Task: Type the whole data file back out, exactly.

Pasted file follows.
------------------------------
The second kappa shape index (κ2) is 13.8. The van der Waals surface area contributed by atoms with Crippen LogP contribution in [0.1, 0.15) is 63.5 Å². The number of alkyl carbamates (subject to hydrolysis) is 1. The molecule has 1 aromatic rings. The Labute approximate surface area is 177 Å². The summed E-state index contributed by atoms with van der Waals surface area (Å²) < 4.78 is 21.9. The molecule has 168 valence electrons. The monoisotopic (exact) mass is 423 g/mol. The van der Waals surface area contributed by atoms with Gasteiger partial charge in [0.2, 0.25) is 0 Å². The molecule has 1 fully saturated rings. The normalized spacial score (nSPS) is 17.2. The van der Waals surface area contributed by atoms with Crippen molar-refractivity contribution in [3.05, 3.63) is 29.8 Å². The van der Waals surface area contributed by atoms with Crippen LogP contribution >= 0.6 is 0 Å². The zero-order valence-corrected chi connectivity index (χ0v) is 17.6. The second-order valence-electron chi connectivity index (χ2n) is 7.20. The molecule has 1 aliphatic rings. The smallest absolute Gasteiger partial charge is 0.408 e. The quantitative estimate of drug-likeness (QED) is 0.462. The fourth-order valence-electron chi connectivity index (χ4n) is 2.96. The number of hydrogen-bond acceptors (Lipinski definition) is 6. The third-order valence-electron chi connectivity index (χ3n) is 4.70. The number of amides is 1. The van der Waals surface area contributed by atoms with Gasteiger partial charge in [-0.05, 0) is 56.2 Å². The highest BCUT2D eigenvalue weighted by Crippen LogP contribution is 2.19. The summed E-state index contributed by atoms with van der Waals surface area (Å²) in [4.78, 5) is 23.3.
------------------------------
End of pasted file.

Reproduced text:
The second kappa shape index (κ2) is 13.8. The van der Waals surface area contributed by atoms with Crippen LogP contribution in [0.1, 0.15) is 63.5 Å². The number of alkyl carbamates (subject to hydrolysis) is 1. The molecule has 1 aromatic rings. The Labute approximate surface area is 177 Å². The summed E-state index contributed by atoms with van der Waals surface area (Å²) < 4.78 is 21.9. The molecule has 168 valence electrons. The monoisotopic (exact) mass is 423 g/mol. The van der Waals surface area contributed by atoms with Gasteiger partial charge in [0.2, 0.25) is 0 Å². The molecule has 1 fully saturated rings. The normalized spacial score (nSPS) is 17.2. The van der Waals surface area contributed by atoms with Crippen molar-refractivity contribution in [3.05, 3.63) is 29.8 Å². The van der Waals surface area contributed by atoms with Crippen LogP contribution >= 0.6 is 0 Å². The zero-order valence-corrected chi connectivity index (χ0v) is 17.6. The second-order valence-electron chi connectivity index (χ2n) is 7.20. The molecule has 1 aliphatic rings. The smallest absolute Gasteiger partial charge is 0.408 e. The quantitative estimate of drug-likeness (QED) is 0.462. The fourth-order valence-electron chi connectivity index (χ4n) is 2.96. The number of hydrogen-bond acceptors (Lipinski definition) is 6. The third-order valence-electron chi connectivity index (χ3n) is 4.70. The number of amides is 1. The van der Waals surface area contributed by atoms with Gasteiger partial charge in [-0.05, 0) is 56.2 Å². The highest BCUT2D eigenvalue weighted by Crippen LogP contribution is 2.19. The summed E-state index contributed by atoms with van der Waals surface area (Å²) in [4.78, 5) is 23.3.